Four Political Podcasts You Should Be Listening To (If You Aren’t Already)

Politics podcasts are a dime a dozen these days. For one to stand out, there has to be something about it that keeps them coming back every week.

The New Abnormal: Hosted by Molly Jong-Fast (daughter of author Erica Jong) and Andy Levy, the light is held up to the darkness that is threatening our country. Told with humor, guts, and a few four-letter words thrown in along the way, I feel better knowing that I am not alone in my fears for the future.

New episodes air every Tuesday and Friday.

The Meidas Touch: Started during the pandemic by the three Meiselas brothers (Ben, Brent, and Jordan), their mission is clear: save our American democracy, get rid you know who, and force the Republicans to take responsibility for what they have done.

New episodes air every Tuesday and Friday.

The Mary Trump Show: Hosted by author Mary Trump (the niece of he who shall not be named), she is not afraid to speak the truth. Seeing the world as only she can, it’s a refreshing, no-bullshit take on what is happening around us.

New episodes air every Wednesday.

Fever Dreams: Hosted by journalists Asawin Suebsaeng and Will Sommer, the purpose of this podcast is to call out certain persons and political parties who are using our long-held beliefs and norms to fit their perspective.

New episodes air every Wednesday.

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The Reckoning: Our Nation’s Trauma and Finding a Way to Heal Book Review

Healing is never easy. It requires strength, fortitude, and the courage to face your demons. Though this is often applied to difficult life challenges and mental health, it can also be applied to a shared historical or cultural past.

Mary Trump‘s new book, The Reckoning: Our Nation’s Trauma and Finding a Way to Heal, was published in August. Combining a new examination of American history and her professional background as a psychiatrist, Trump forces the reader to ask the difficult questions that few have had the courage to even consider. She goes deep into the institutions that have built up this nation and how they have been changed, for better or for worse. The throughline is if we can trust both the individuals and establishments that are supposed to keep this nation going. If we can’t, what needs to be done to rebuild that trust?

I enjoyed this book. Trump’s approach is both firm and supportive. She is challenging all of us to take a hard look at what needs to be done and be unafraid to do it. Which may come, at the end of the day, making hard decisions.

Do I recommend it? Yes.

Best Books of 2020

  1. Hearts, Strings, and other Breakable Things by Jacqueline Firkins: This modern adaptation of Jane Austen’s 1814 novel Mansfield Park is one of the best professionally published fanfictions I’ve read in a long time.
  2. Too Much and Never Enough: How My Family Created the World’s Most Dangerous Man by Mary Trump: You Know Who’s only niece, Mary Trump tells her uncle’s story as only a close family member can.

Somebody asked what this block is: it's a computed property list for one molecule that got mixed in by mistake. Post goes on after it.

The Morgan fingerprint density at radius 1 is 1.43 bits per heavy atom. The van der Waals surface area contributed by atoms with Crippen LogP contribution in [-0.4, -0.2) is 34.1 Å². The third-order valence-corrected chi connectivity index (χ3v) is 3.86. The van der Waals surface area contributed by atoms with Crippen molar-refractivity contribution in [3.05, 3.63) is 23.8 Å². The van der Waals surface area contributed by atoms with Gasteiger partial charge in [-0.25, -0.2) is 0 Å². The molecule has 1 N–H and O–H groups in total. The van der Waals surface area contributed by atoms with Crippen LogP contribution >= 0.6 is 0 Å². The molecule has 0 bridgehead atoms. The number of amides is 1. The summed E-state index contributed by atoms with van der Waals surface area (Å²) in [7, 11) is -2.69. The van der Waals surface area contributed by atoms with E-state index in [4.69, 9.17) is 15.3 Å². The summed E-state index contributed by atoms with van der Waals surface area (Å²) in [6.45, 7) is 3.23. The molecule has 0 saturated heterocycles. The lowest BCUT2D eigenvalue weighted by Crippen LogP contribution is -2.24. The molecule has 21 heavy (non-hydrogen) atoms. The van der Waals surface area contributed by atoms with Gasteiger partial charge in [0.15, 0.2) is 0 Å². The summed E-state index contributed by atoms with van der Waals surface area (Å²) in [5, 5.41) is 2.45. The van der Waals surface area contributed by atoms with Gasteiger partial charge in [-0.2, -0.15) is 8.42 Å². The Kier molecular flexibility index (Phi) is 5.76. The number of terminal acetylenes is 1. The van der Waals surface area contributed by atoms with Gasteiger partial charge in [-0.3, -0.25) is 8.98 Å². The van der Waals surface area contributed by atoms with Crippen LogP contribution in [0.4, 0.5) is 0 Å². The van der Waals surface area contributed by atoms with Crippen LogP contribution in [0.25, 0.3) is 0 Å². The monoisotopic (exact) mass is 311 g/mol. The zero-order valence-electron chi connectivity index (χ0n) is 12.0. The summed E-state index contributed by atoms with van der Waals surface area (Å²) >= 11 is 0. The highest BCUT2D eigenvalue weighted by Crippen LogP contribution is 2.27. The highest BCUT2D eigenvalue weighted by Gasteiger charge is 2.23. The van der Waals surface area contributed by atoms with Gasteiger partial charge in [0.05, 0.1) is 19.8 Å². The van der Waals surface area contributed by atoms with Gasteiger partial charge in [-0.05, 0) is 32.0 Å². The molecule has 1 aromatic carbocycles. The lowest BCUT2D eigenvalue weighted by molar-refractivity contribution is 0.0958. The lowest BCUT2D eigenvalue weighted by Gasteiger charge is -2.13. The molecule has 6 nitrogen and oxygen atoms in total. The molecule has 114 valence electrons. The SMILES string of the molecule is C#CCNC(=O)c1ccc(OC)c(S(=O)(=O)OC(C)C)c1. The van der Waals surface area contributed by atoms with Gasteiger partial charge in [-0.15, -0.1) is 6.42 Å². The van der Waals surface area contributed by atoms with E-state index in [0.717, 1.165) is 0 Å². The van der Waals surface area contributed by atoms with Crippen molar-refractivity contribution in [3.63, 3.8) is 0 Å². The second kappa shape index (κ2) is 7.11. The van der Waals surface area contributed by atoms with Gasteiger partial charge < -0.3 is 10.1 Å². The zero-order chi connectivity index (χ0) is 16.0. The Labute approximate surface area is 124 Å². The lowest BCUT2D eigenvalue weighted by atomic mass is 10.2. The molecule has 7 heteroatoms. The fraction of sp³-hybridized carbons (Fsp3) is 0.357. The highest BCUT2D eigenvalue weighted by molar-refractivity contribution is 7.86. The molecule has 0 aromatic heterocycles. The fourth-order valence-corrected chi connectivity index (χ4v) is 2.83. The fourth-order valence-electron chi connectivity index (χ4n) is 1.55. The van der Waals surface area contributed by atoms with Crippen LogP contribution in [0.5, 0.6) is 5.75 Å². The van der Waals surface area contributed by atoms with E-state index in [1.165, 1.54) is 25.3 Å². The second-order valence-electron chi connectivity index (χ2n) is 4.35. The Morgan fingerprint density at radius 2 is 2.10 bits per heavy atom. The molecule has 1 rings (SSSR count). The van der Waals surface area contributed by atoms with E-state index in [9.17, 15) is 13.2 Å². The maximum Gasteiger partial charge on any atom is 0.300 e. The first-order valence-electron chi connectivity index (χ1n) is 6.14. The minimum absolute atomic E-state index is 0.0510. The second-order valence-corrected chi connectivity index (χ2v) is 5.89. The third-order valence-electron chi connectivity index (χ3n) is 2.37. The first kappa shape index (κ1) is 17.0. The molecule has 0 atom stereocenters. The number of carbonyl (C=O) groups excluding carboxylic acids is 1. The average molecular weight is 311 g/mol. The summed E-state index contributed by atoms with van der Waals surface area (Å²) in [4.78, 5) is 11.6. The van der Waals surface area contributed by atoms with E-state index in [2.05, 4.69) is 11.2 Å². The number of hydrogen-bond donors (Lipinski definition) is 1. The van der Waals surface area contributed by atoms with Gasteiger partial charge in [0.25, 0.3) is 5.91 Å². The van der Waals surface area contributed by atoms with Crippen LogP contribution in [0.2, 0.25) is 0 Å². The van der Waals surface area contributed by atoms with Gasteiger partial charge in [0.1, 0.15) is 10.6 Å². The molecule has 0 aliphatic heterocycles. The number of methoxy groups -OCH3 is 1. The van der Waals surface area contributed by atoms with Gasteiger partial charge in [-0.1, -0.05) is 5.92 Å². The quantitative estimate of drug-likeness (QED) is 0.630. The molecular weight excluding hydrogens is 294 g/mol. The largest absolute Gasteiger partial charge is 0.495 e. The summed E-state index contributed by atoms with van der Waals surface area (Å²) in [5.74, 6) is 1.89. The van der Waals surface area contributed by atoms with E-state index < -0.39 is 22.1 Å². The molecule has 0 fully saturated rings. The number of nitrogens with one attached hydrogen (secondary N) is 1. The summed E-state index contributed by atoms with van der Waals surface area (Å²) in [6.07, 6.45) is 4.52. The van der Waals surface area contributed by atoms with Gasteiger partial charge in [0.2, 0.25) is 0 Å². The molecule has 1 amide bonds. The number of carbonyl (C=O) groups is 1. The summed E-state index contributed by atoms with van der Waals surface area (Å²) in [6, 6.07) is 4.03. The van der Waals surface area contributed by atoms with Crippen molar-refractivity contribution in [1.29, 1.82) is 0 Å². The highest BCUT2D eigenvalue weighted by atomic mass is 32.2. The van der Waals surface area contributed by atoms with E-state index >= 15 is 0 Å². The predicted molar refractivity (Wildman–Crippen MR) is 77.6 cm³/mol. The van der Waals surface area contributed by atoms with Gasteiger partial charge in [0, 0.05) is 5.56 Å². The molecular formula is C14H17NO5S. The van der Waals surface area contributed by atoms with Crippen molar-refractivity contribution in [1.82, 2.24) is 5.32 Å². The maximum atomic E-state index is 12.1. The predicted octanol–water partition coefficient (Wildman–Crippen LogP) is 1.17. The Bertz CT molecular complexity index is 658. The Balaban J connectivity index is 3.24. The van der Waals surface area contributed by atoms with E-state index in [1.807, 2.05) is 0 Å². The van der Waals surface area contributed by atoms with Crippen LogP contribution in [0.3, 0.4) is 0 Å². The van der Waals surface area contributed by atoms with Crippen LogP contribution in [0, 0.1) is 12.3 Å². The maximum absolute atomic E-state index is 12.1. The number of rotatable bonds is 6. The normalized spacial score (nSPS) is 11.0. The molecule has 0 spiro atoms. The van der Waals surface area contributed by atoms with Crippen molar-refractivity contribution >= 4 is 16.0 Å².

3. Joe Biden: The Life, the Run, and What Matters Now, by Evan Osnos: This biography tells the President-elect’s story from a human perspective, giving the reader an insight that the news headlines cannot.
  4. Bronte’s Mistress, by Finola Austin: Austin delves into the myth of the affair between Branwell Bronte and Lydia Robinson, his older and married employer. Giving voice to Branwell, his youngest sister Anne and Mrs. Robinson specifically, she introduces the reader to the woman behind the rumor.
  5. Rage, by Bob Woodward: Legendary journalist Bob Woodward takes the reader into the current Presidential administration and the chaos created by you know who.
  6. The Light in Hidden Places by Sharon Cameron: Cameron’s book follows the story of Stefania Podgorska, a Polish-Catholic teenage girl who saved thirteen Jews during World War II.
  7. Jagged Little Pill: The reader is taken into the world of the hit musical, Jagged Little Pill: The Musical.
  8. Pretending: A Novel, by Holly Bourne: April believes that she is damaged goods, romantically speaking. When she creates an alter ego named Gretel, the results are surprising.
  9. A Star is Bored: A Novel, by Byron Lane: Lane, a former assistant to the late actress and writer Carrie Fisher, spins his time working for her into a hilarious and entertaining novel.
  10. Hatemonger: Stephen Miller, Donald Trump, and the White Nationalist Agenda, by Jean Guerrero: This insightful and frankly scary book tells the story of Presidential aide Stephen Miller.

Too Much and Never Enough: How My Family Created the World’s Most Dangerous Man Book Review

No one knows you like your family. We may be able to put on a face for the outside world, but not for those who know us best.

In the last couple of years, there has been a flood of books about you know who and his attempt at being President of the United States. One of the most recent books is written by his only niece, Mary Trump. It is entitled Too Much and Never Enough: How My Family Created the World’s Most Dangerous Man.

In the book, Ms. Trump, a trained psychologist, describes how you know who became the man who he is today. The fourth of five children from New York City, he was raised by two parents who can only be described as lacking parental inclination. When her late father, Fred Trump Jr., became a disappointment to his father, the spotlight fell on you know who. Tracing the patterns from childhood to the present day, she tells the story of the President as only a family member can.

This is an incredible book. It is one of those books that is hard to put down. The narrative is compelling, well written and just a good read. It is also a reminder of why you know who needs to be a one term President.

I absolutely recommend it.

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